(SOMETHING OF A SAINT AND A GENIUS'
By EVE McADAM
rR the portraitist, whatever his medium. to get a "likeness" of a personal friend must he difficult. When the friend is Eric 011. a man of genius and of most complex character, it must be even more perplexing.
Where does one start with a man like Gill? One of the greatest designers of type of all time, a great sculptor too. he himself regarded his work as that of a stone mason. a craftsman. Where Catholics are concerned the most important aspect of his character is that of the family man, the teacher. and one whose way of life was changed when he became a convert and entered the Church at the age of 31.
Clevcrdon's "Portrait of Eric Gill" (Third. Tuesday last) left out nothing that was essential, was fluent. warm, full of humour and perception. I'm glad to see that it is to be repeated on July 9. Programmes as good as this one deserve larger audiences. and would certainly attract them if only the public would be told beforehand, instead of afterwards, how good they are.
["LEVERDON travelled all over the country recording conversations with friends and relatives of Gill: in all he interviewed twenty people. Among those heard on Tuesday were Father Martin D'Arcy, S..1., Father Conrad Pepler. 0.P.. Gill's two daughters. Joan and Petra, students who worked under him and several well-known people like the water-colour painter, David Jones and the famous typographers. Stanley Morison and Beatrice Warde.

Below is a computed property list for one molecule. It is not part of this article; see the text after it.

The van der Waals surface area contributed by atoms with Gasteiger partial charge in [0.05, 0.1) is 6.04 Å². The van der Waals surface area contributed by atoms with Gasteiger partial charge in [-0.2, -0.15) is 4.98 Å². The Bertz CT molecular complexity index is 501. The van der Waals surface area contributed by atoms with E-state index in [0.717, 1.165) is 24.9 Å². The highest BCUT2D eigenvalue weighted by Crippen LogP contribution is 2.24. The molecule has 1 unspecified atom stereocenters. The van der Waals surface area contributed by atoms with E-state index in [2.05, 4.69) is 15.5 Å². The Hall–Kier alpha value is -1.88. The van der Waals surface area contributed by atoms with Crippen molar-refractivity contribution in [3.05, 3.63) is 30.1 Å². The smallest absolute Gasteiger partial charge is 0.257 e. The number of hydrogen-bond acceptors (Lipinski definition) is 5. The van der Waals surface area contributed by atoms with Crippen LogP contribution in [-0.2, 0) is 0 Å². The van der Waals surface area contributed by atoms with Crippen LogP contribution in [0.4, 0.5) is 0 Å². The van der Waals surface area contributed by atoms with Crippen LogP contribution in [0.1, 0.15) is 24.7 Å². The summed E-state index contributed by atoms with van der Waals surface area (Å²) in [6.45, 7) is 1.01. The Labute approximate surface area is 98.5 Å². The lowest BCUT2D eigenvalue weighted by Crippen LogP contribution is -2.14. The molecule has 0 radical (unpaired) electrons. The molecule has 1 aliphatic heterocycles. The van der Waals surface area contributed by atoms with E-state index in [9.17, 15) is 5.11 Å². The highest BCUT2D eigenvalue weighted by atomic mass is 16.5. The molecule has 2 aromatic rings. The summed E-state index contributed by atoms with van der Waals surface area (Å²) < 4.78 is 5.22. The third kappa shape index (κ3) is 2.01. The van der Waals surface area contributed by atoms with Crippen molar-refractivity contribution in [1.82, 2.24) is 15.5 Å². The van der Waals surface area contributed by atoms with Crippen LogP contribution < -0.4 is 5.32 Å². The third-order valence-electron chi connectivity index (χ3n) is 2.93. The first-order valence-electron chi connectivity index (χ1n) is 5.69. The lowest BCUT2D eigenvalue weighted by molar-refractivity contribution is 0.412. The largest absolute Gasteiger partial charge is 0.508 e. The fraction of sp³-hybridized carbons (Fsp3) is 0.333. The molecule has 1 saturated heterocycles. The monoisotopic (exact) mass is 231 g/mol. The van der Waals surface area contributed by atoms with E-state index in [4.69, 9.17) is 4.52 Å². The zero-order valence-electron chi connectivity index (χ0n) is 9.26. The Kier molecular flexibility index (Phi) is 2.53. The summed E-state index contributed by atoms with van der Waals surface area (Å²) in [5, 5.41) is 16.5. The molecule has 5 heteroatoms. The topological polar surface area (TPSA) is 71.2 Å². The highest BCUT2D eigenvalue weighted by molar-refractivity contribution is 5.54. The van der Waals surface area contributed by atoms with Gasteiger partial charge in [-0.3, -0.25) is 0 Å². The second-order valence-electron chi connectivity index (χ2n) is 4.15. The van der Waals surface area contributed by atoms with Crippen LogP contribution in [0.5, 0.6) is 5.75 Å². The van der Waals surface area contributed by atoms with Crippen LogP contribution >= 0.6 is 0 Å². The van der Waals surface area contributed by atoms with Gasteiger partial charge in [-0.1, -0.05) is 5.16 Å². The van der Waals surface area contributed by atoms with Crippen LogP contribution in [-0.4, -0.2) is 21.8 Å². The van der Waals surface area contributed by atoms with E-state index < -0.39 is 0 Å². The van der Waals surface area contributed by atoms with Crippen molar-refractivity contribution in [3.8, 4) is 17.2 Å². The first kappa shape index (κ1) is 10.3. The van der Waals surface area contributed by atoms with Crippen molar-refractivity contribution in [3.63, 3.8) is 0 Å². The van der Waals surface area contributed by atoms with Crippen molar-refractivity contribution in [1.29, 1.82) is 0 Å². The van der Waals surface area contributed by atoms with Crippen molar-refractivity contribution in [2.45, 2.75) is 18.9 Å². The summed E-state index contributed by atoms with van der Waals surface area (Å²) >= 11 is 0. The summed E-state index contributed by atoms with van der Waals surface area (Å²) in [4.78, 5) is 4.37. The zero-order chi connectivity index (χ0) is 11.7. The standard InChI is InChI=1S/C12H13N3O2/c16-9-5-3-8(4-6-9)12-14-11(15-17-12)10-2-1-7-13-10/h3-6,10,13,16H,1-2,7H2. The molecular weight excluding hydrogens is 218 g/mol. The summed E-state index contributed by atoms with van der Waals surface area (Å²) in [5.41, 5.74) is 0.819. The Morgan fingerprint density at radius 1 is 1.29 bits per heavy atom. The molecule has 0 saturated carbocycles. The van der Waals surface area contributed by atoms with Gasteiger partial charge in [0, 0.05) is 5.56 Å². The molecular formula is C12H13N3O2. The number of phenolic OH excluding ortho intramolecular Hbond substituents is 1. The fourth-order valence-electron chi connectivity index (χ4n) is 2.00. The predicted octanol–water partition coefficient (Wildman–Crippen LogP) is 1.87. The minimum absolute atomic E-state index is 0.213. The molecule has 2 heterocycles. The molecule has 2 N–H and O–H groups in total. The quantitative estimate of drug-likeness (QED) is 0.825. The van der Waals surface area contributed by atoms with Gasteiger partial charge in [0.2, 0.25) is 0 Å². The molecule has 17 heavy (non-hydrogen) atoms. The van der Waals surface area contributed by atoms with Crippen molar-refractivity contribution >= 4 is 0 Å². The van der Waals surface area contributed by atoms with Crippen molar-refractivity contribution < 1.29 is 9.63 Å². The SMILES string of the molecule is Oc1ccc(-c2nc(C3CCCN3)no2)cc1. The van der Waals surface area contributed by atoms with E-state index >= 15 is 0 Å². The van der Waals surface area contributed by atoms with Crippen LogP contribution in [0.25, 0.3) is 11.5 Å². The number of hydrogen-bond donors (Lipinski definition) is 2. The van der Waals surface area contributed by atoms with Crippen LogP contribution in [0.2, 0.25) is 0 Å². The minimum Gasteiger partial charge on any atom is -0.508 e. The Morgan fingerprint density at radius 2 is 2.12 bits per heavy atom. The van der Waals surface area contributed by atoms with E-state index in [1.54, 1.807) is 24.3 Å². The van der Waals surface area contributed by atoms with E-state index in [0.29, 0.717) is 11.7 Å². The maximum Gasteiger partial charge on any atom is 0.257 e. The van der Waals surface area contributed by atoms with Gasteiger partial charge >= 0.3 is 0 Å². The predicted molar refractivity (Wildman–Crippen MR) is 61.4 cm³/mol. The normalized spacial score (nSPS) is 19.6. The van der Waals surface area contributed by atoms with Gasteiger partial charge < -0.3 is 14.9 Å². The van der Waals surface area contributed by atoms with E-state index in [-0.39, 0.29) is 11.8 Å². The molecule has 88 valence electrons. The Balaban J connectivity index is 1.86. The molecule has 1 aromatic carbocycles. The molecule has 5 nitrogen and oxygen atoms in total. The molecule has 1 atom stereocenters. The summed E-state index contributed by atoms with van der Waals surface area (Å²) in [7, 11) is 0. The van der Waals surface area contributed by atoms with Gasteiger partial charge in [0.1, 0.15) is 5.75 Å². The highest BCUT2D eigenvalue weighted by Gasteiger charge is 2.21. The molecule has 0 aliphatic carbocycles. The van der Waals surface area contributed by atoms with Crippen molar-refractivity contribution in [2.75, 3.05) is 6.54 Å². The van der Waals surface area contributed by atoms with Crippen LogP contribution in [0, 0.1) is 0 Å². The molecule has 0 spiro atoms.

The predominant characteristic to emerge from this composite portrait was that Gill was, above all, a crusader and Catholic who fought in his own way. with weapons of his own devising against our contemporary machinemade civilization. Integrated with these ideas was his feeling about his family. what he hoped for them, wanted to do for them and what he considered constituted the proper conditions under which his family should grow up, As one of the speakers said, "He was always consistent. He sacrificed himself for his beliefs, and others too. He could have been rich by becoming a 'West End artist', because he had the talent and the personality, Rut he erected every fence that he could between himself and the bourgeoisie. He believed in Divine providence. provided you did the Lord's will."
HIS appearance was described in these words by one of his daughters: "He was a big man with a beard and he wore a smock. He invented it, It was made up of tweed or flannel. He never wore trousers under it but rather snazzy underpants, especially when he went to a Royal Academy dinner, when he wore red silk ones. When working he used paper hats made out of newspapers to keep the stone chips out of his hair. They were
three-cornered and looked very jolly."
Of his Catholicism we heard, "A religious conversion is self-evident to the convert, and rarely to the observer. So it is with Gill. Yet from his reception into the Roman Catholic Church he devoted his whole life to the working-out of what he took Catholicism truly to 'mean, a Catholicism that was wholly inimical by its nature to industrialism that degraded the true nature and being of man."